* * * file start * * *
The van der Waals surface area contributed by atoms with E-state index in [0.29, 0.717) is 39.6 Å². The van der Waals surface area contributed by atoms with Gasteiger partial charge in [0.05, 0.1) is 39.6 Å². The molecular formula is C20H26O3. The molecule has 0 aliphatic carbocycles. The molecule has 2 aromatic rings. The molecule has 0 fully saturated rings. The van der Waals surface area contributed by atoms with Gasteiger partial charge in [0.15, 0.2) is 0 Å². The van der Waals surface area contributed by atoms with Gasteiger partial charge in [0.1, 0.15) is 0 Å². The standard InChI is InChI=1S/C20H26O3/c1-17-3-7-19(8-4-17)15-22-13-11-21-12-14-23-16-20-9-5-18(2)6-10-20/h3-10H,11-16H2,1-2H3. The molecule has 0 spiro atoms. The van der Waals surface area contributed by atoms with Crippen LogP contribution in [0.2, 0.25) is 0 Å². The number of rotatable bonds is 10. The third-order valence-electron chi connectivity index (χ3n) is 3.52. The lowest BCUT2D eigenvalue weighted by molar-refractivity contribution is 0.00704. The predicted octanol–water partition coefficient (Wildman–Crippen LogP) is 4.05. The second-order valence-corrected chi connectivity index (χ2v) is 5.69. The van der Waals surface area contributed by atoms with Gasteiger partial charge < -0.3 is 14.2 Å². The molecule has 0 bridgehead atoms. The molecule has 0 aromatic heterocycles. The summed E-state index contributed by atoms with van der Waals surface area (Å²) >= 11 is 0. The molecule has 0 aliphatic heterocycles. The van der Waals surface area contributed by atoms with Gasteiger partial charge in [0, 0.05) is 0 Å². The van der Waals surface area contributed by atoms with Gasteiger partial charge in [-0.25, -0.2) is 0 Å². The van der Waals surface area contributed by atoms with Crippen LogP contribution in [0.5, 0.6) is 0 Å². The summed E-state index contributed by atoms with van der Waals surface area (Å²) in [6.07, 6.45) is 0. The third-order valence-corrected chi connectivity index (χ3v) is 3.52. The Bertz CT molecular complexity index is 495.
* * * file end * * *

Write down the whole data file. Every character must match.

The van der Waals surface area contributed by atoms with E-state index in [0.29, 0.717) is 39.6 Å². The van der Waals surface area contributed by atoms with Gasteiger partial charge in [0.05, 0.1) is 39.6 Å². The molecular formula is C20H26O3. The molecule has 0 aliphatic carbocycles. The molecule has 2 aromatic rings. The molecule has 0 fully saturated rings. The van der Waals surface area contributed by atoms with Gasteiger partial charge in [0.15, 0.2) is 0 Å². The van der Waals surface area contributed by atoms with Gasteiger partial charge in [0.1, 0.15) is 0 Å². The standard InChI is InChI=1S/C20H26O3/c1-17-3-7-19(8-4-17)15-22-13-11-21-12-14-23-16-20-9-5-18(2)6-10-20/h3-10H,11-16H2,1-2H3. The molecule has 0 spiro atoms. The van der Waals surface area contributed by atoms with Crippen LogP contribution in [0.2, 0.25) is 0 Å². The number of rotatable bonds is 10. The third-order valence-electron chi connectivity index (χ3n) is 3.52. The lowest BCUT2D eigenvalue weighted by molar-refractivity contribution is 0.00704. The predicted octanol–water partition coefficient (Wildman–Crippen LogP) is 4.05. The second-order valence-corrected chi connectivity index (χ2v) is 5.69. The van der Waals surface area contributed by atoms with Gasteiger partial charge < -0.3 is 14.2 Å². The molecule has 0 bridgehead atoms. The molecule has 0 aromatic heterocycles. The summed E-state index contributed by atoms with van der Waals surface area (Å²) >= 11 is 0. The molecule has 0 aliphatic heterocycles. The van der Waals surface area contributed by atoms with Gasteiger partial charge in [0, 0.05) is 0 Å². The van der Waals surface area contributed by atoms with Gasteiger partial charge in [-0.25, -0.2) is 0 Å². The van der Waals surface area contributed by atoms with Crippen LogP contribution in [0.5, 0.6) is 0 Å². The summed E-state index contributed by atoms with van der Waals surface area (Å²) in [6.07, 6.45) is 0. The third-order valence-corrected chi connectivity index (χ3v) is 3.52. The Bertz CT molecular complexity index is 495.